22nd October 2018 - 6 min read
Your parents and elderly relatives may often attract the attention of scam artists for a number of reasons. First off, your folks may be perceived to have big retirement funds and this will instantly make them an attractive target for fraudsters. But more importantly, scammers play on the sentiments of retired seniors who want to gain more financial stature or contribute something more to the family.
Here’s a list of scams that tend to target your parents and what you can do to shield them from it.
While there are legitimate multi-level marketing (MLM) businesses in operation, some are actually more similar to pyramid schemes. Parents and elderly relatives who are hoping to still earn or are bored and looking for profitable activities may become involved in scammy MLM-type businesses.
Your parents may be asked to buy unsellable products at hefty prices, pay a large sign-up fee for materials and selling tools, or attend special and expensive training.
It’s likely that you’ll be alerted to scams like these because your folks and others involved in these types of ventures will often sell the products to those they know first. Unfortunately, at this point, it’ll probably be too late to get their money back. Thus, it might be a better idea to inform your parents about these potential scams now to help them avoid getting tangled up later on.
Muslims both young and old who seek to perform Umrah and Hajj are at risk of scam packages. The scams operate by offering very cheap packages for the pilgrimage that turn out to be non-existent. According to the Tourism and Culture Ministry, there have been a total of 359 reported cases of umrah fraud since 2012, with total losses of RM12.4 million.
What you can do to help your parents is to check for them with the Saudi Haj ministry on the approved list of travel agents in Malaysia or the Tabung Haji list before buying a package. You can also assist with travel plans and check out the standard rate for these packages by shopping around. Advise your parents against choosing packages that offer discounts of 40% or more than the norm – unless under a government subsidy.
These scams often pop up on the Internet, or via email and text messages. They usually work by asking the intended target to send upfront payments to redeem their lottery or sweepstake winnings. Some scammers even use popular company names to gain the trust of their intended targets, attempt to steal private banking information through the Internet, or install viruses.
The offered “prizes” can appear so appealing that they may be hard for your elderly parents to turn down, especially if they are facing financial difficulties. The potential to win big is tempting to anyone regardless of age. Do guide your folks on safe Internet and smartphone usage to keep them from falling prey to such scams.
This is an old school scam which targets the elderly and young alike. But the difference is that your parents may not have access to conduct the necessary searches to determine if a deal is real or fake. It usually involves a plan to sell a piece of land that the conman (or woman) has no right to sell. It’s also possible that the land does not exist and that titles have been forged altogether.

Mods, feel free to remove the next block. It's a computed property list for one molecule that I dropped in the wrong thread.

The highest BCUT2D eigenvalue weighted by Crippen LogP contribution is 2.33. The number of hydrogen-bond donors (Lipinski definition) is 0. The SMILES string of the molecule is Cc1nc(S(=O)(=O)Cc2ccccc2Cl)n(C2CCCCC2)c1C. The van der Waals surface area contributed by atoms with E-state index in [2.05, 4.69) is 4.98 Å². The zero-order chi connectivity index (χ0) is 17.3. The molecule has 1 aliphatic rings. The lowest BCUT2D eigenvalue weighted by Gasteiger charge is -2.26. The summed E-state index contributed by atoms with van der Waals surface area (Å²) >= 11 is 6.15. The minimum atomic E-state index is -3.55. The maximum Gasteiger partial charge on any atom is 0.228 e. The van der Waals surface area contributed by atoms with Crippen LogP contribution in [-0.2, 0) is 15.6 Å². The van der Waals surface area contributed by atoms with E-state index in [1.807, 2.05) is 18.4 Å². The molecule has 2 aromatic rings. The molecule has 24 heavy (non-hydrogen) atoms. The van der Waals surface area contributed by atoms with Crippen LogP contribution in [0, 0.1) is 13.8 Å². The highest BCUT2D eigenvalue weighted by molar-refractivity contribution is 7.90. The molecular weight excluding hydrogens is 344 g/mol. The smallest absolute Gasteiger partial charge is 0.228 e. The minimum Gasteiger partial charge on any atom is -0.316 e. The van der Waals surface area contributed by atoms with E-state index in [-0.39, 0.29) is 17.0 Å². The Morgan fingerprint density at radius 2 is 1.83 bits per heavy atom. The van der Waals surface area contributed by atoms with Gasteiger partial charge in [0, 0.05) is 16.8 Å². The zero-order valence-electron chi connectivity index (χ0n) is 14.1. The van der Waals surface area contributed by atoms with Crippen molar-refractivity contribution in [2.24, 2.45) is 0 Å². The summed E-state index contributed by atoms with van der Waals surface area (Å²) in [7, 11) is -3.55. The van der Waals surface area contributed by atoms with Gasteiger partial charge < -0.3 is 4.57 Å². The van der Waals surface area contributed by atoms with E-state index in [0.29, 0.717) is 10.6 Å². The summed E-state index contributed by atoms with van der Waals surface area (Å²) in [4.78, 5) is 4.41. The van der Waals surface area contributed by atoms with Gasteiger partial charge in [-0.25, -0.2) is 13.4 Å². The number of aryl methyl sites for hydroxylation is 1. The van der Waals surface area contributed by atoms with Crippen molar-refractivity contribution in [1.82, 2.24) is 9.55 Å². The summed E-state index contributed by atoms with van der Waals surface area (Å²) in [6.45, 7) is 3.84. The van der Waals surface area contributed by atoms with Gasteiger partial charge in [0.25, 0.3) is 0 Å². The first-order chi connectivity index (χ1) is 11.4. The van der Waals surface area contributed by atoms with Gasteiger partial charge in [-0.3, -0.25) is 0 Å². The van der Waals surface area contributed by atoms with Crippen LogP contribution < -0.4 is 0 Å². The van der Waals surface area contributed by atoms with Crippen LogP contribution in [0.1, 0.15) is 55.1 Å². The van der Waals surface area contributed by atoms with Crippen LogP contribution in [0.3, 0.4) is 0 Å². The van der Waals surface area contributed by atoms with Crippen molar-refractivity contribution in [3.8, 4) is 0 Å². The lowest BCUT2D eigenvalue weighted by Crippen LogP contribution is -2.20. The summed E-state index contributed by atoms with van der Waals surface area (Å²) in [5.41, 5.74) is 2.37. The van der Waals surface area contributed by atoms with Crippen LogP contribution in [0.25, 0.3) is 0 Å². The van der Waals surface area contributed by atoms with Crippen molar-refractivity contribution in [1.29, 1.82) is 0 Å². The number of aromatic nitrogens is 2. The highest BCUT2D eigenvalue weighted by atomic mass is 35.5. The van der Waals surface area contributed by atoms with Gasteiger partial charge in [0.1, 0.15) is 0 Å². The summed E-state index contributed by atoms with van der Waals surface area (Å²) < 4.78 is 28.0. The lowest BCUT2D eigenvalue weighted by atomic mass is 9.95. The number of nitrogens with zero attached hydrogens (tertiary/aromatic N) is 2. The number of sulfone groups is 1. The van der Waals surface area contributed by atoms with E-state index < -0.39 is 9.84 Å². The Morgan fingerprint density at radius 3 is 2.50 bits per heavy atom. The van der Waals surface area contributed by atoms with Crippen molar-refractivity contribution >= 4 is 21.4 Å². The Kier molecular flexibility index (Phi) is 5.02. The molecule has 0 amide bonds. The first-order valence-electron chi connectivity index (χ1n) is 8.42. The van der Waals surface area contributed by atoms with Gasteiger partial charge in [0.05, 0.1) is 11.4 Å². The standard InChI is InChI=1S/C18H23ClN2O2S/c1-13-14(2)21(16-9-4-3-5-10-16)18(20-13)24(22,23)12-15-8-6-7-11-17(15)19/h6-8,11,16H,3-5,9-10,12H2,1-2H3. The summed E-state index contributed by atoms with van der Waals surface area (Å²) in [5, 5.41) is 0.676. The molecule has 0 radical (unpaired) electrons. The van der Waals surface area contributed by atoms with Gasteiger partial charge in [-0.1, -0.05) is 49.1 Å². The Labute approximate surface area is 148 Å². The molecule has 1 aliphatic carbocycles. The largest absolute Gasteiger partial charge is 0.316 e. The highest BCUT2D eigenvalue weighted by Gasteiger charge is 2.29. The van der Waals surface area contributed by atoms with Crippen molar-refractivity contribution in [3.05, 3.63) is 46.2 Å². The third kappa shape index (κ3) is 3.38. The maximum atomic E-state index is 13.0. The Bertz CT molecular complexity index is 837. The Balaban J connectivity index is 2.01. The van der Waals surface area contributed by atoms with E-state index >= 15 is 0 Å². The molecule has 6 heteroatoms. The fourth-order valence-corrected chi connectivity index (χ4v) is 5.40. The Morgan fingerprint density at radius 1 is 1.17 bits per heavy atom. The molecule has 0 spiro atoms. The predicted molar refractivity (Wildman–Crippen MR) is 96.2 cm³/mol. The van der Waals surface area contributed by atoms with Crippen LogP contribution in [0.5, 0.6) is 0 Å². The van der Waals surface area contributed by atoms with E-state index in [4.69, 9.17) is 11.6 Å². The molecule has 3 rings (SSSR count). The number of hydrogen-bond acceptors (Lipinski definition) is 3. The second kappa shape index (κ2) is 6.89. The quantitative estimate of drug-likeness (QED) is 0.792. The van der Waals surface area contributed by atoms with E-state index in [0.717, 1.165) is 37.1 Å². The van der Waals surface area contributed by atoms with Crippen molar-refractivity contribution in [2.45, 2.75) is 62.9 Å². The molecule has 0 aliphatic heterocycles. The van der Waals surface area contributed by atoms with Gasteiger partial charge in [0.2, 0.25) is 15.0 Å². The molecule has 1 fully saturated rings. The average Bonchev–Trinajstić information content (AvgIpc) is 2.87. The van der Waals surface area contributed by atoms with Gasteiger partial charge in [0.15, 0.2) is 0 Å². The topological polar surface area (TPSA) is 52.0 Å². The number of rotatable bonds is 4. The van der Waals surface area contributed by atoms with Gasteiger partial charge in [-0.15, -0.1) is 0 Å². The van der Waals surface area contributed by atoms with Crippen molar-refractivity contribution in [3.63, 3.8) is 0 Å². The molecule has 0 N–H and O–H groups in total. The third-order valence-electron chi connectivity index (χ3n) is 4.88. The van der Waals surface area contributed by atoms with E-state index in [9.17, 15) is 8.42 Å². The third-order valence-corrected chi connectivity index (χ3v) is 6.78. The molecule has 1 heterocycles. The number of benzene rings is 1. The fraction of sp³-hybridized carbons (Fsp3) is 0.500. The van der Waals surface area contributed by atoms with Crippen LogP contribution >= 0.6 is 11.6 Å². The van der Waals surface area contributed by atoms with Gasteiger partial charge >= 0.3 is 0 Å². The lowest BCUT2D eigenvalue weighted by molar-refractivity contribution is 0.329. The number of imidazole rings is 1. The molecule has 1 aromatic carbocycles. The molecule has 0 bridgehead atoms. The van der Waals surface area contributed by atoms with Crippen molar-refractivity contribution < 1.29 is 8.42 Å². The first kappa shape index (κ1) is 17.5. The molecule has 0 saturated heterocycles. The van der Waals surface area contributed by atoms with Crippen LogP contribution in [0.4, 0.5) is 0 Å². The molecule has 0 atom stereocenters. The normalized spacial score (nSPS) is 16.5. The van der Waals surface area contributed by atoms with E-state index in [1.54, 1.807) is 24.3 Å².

Note that it is very difficult to recoup losses because these operations are so slick that the perpetrators are almost impossible to locate and prosecute once the bad deed is done.
Thus, it’s best to let your parents know that you are there to help them look into any potential investment ideas that they may have. Help them do their homework before forking out any money, make an enquiry with the Land Office to check if the title is genuine, and do hire a lawyer when conducting land purchases.
As they age, your parents will likely not be as healthy as they used to be. They may suffer from aches and pains, be tired, and easily fall ill. So naturally, if a scammer approaches them with a miraculous pill or doctor that can heal or make them younger, you can’t fault them for wanting to buy what is being sold.
These supplements and remedies can be very expensive, but even worse, detrimental to one’s health. Advise your parents to buy medical insurance or buy it for them to help improve their health via certified doctors and top hospitals without having to worry about the costs.
The Macau scam is one of the most widespread types of scams to afflict members of the Malaysian public. Despite numerous warnings issued by the police, many Malaysians fall for these schemes and lose large amounts of money to the scammers – up to a six-digit sum at a time. The Macau scam losses in Selangor for the first six months of 2018 itself have amounted up to RM16 million.
Macau scams start with a phone call by someone who is pretending to be a bank officer, police officer, a representative from a government agency, or debt collector. The scammer will convince their victims that they owe money or are being investigated for money laundering. Victims end up transferring large sums of money in to the scammer’s account to supposedly avoid being blacklisted or having their bank accounts frozen.
Although this seems like more work for you, know that your parents and elderly relatives certainly do need the help. Here’s what to do:
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